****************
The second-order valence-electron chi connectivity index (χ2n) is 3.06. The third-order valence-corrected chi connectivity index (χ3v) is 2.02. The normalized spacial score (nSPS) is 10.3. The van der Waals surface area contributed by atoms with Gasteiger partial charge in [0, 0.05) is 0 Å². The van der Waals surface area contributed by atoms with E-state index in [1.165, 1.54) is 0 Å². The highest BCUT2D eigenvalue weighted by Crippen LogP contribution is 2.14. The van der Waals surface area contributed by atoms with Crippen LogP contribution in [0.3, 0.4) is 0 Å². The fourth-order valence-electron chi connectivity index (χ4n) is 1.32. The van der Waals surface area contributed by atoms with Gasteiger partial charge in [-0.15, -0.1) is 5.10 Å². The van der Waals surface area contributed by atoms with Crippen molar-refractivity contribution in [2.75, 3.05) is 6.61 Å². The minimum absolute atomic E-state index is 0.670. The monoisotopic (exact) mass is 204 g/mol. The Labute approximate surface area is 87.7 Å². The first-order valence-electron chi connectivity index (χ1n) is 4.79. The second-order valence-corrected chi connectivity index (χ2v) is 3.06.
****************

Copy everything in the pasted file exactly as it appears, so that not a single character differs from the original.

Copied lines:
The second-order valence-electron chi connectivity index (χ2n) is 3.06. The third-order valence-corrected chi connectivity index (χ3v) is 2.02. The normalized spacial score (nSPS) is 10.3. The van der Waals surface area contributed by atoms with Gasteiger partial charge in [0, 0.05) is 0 Å². The van der Waals surface area contributed by atoms with E-state index in [1.165, 1.54) is 0 Å². The highest BCUT2D eigenvalue weighted by Crippen LogP contribution is 2.14. The van der Waals surface area contributed by atoms with Crippen LogP contribution in [0.3, 0.4) is 0 Å². The fourth-order valence-electron chi connectivity index (χ4n) is 1.32. The van der Waals surface area contributed by atoms with Gasteiger partial charge in [-0.15, -0.1) is 5.10 Å². The van der Waals surface area contributed by atoms with Crippen molar-refractivity contribution in [2.75, 3.05) is 6.61 Å². The minimum absolute atomic E-state index is 0.670. The monoisotopic (exact) mass is 204 g/mol. The Labute approximate surface area is 87.7 Å². The first-order valence-electron chi connectivity index (χ1n) is 4.79. The second-order valence-corrected chi connectivity index (χ2v) is 3.06.